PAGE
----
Economic impact of using additional diagnostic tests to better select patients with stroke for intravenous thrombolysis in the United Kingdom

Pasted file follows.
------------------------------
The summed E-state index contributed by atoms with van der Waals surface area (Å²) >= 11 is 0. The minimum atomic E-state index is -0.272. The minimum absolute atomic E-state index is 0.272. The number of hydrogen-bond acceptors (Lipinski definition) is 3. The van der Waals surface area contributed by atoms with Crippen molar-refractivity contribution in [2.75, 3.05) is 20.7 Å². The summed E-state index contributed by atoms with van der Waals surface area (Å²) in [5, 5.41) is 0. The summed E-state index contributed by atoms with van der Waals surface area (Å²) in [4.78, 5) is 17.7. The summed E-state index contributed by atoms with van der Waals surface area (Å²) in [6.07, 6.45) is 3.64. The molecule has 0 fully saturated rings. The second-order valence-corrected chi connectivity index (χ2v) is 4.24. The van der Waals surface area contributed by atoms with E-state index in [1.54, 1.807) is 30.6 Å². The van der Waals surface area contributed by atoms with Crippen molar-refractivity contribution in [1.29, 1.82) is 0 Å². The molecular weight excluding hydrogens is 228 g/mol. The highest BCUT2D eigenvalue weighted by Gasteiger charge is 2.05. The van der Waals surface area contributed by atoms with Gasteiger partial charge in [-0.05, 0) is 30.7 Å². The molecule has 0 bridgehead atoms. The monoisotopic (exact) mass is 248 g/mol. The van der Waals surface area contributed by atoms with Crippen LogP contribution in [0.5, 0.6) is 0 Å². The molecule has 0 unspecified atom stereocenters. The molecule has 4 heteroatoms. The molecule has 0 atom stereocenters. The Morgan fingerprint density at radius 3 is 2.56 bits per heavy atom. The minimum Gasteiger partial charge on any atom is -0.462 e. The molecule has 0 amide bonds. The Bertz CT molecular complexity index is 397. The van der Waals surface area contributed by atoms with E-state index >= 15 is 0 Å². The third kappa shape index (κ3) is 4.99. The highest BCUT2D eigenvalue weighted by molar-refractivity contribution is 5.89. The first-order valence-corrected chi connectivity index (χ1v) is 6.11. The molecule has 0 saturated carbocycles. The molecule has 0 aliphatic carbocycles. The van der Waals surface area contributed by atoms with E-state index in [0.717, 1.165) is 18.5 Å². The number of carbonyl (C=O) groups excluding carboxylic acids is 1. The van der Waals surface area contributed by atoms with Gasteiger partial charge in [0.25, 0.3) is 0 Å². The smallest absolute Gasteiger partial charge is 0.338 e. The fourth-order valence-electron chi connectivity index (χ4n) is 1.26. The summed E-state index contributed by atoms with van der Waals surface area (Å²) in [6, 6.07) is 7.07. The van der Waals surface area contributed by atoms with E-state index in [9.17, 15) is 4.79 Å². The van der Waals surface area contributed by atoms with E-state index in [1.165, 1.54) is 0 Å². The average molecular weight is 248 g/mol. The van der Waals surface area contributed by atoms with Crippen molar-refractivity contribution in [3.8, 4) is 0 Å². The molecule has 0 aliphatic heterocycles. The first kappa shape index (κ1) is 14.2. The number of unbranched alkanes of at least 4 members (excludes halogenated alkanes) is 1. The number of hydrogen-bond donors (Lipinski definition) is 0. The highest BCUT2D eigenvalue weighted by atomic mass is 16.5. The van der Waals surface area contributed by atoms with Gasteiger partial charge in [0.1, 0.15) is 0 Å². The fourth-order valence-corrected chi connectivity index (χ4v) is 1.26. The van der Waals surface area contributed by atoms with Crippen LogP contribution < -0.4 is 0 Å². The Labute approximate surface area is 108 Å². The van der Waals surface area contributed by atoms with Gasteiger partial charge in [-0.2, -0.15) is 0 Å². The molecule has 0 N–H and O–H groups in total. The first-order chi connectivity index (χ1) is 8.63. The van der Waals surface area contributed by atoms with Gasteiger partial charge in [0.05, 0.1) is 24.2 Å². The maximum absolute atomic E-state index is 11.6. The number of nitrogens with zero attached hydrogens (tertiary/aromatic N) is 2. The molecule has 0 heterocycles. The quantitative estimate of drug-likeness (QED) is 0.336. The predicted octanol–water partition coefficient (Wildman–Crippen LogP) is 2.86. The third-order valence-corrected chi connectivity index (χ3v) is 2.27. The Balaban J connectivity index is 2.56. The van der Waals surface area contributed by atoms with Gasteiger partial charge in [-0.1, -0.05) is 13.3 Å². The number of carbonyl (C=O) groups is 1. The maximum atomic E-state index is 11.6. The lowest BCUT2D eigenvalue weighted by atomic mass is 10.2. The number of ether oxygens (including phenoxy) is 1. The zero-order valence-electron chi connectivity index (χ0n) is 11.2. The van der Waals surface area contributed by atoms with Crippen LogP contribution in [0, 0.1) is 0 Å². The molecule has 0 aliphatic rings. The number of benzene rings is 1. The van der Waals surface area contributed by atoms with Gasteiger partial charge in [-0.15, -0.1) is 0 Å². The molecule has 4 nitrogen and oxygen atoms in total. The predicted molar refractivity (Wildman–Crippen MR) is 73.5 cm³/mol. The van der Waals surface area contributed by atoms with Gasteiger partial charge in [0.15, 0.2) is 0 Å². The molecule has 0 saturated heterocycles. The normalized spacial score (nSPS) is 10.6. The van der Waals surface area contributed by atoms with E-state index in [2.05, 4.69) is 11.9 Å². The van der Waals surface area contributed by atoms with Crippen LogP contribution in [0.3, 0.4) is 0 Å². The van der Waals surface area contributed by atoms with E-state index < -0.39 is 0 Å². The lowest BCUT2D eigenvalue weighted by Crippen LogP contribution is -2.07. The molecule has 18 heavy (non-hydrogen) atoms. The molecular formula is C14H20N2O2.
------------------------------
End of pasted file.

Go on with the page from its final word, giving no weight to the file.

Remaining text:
Background<br>Eligibility for thrombolysis as an acute stroke treatment is determined through the use of unenhanced noncontrast computed tomography (CT), time since stroke onset, and patient history. Assessing penumbral patterns, which can be examined only through the use of diagnostic technologies such as magnetic resonance imaging (MRI) and perfusion CT (CTP), may be able to better select patients for thrombolysis. However, trade-offs in terms of administration time and cost may affect the value of using these diagnostic studies.<br><br>Objective<br>We examined the trade-offs among patient selection via usual care with CT, usual care plus MRI using diffusion-weighted and perfusion imaging, and usual care plus CTP for their effect on costs and outcomes when diagnosing stroke and selecting candidates for thrombolysis in the United Kingdom.<br><br>Methods<br>A decision-analytic model was developed. Efficacy and utilities were obtained from published studies. Costs were obtained from standard UK costing sources and were supplemented with data from the published literature. Outcomes included a favorable outcome (modified Rankin Scale score <2), costs, life-years, quality-adjusted life-years, and incremental cost-effectiveness ratios.<br><br>Results<br>Compared with usual care selection, adding CTP or MRI to better select patients for thrombolysis reduced the number of patients receiving thrombolysis by 9 and 14.6 per 1000 patients treated, respectively, while improving favorable outcome (19.2 and 17.6 per 1000 patients treated, respectively). In both scenarios, costs were decreased slightly. Both CTP and MRI selection were cost saving (more efficacious and less costly) compared with unenhanced CT selection; CTP selection was found to dominate MRI selection.<br><br>Conclusions<br>Adding diagnostic tests such as CTP and MRI to select UK patients for thrombolysis may be a good value for the money and may improve patient outcomes. If a preferred diagnostic test had to be chosen based on economic value, CTP might be the best compromise between unenhanced CT selection and MRI selection.